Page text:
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Musings from the Mountain

I’ve spent the last month or so up in the Shenandoah Mountains working as the Artistic Director for a Music and Theatre Camp. This place is one of my favorites in the world, even after traveling through parts of Europe, and is truly a place apart.

Being in the mountains, MAT camp (as lovingly rebranded from MAD, Music and Drama) requires a lot of hiking up and down trails, sleeping in screened in cabins, practically bathing in bug spray, and complete removal from technology like computers and phones, though thankfully we still have indoor plumbing. Working at camp forces me to disconnect (the reason for the long absence from this blog) and take time to be in the present. This can be very difficult, especially as the BTSWorld app just came out and I am itching to play it, but is something that I believe is good for me.

I think boredom is underrated. When I was young, I used to complain to my mother, as all children do, that I was bored. She would give me suggestions like coloring, playing with my stuffed animals, taking a walk, and if all else failed, cleaning. The prospect of doing any chores quickly quieted my whining, and eventually I learned to entertain myself. I don’t really do that anymore.

When I get ready for bed in the evenings, I listen to audiobooks. Typically I listen to ones I’ve already read, like Harry Potter, so I won’t stay up wanting to find out what’s next, but this is a new phenomenon in the world of Alex. I didn’t have a phone until high school, and I didn’t have a smart phone until I was 16, so I didn’t have constant access to entertainment. Occasionally my siblings and I could talk my parents into letting us move a small tv into our rooms for the night so we could watch movies to fall asleep, but this usually led to fatigue-induced grumpiness so the tv was rare. Sometimes my sister and I would listen to music while falling asleep, like jazz or classical, but while soothing, didn’t entertain me in the same way audiobooks do now.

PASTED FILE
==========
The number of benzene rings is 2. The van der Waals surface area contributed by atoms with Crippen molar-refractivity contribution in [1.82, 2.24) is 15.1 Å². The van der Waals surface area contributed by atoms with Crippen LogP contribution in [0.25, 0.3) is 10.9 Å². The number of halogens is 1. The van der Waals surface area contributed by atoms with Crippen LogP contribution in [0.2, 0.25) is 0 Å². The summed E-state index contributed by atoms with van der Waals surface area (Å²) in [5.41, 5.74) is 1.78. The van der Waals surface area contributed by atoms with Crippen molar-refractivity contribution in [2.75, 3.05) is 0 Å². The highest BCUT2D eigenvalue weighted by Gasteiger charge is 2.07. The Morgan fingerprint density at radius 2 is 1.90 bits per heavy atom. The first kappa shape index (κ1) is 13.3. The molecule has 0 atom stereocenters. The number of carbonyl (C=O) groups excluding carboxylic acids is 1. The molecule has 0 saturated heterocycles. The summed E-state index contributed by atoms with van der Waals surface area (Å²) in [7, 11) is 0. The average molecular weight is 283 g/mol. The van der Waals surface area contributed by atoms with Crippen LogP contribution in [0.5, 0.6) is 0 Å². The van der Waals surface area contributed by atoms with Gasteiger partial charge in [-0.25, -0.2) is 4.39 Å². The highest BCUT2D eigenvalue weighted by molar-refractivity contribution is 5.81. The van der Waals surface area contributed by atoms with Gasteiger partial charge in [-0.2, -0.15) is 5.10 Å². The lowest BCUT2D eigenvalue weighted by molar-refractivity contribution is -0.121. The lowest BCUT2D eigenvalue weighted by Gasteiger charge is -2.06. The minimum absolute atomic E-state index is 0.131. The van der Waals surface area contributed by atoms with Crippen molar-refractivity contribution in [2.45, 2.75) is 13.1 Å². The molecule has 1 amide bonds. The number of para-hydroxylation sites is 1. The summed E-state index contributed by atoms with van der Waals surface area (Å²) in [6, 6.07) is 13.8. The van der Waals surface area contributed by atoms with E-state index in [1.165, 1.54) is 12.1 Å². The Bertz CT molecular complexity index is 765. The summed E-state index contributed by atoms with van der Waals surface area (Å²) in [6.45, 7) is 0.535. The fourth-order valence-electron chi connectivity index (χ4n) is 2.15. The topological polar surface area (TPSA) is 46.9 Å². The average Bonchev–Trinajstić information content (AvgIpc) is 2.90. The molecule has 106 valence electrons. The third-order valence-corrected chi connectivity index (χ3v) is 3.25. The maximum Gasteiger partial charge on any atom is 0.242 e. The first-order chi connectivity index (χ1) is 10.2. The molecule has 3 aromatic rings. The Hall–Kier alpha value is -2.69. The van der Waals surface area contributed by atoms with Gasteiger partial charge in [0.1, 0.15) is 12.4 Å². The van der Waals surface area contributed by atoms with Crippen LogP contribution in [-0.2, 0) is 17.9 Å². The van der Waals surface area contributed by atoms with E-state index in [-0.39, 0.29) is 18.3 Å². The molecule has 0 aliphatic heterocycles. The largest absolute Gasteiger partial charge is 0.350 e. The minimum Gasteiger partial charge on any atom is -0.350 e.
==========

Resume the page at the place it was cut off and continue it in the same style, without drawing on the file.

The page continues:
As a child, while waiting for sleep to come to my overexcited brain, I would tell myself stories. I created entire worlds in my head, some based on books I was reading or existing in tandem with those universes, others completely of my own creation. I can’t remember the last time I did that.

I remember a time when we were in between moves, so my family temporarily moved into a small 2-bedroom apartment. It was raining so we couldn’t go to the pool, we’d already played the board games we had with us, and we didn’t have any toys as they were still packed away in boxes waiting to be brought to our new house. When complaining to my mother about being bored, she suggested I clean the bathroom, so I immediately went and found something to entertain myself. My brother, sister, and I drew a bunch of different sea creatures on paper, then placed them around the apartment, pretending to be touring an aquarium. If I had been in that situation now, I probably would have just pulled out my computer, scrolled on Facebook for a while, and then watched some Netflix.

The point I’m trying to make here is not that technology is inherently evil or bad, I just think I sometimes let it be all consuming. Boredom forces creativity, and I think that’s something I’ve been lacking recently. Working at camp means that I don’t have instant access to the technology I’ve become dependent on, and suddenly I’ve become more creative. (Some of that comes with the job description of Artistic Director, but still.) The other day, I made Harry Potter style wands with my campers using wooden dowels, hot glue, and some paint and glitter. I also helped make individual journals with scrapbook paper and string.

Working on crafts and being creative is something that both calms me and excites me, centers me and causes me to think outside the box. I just had to be a little bored to remember.

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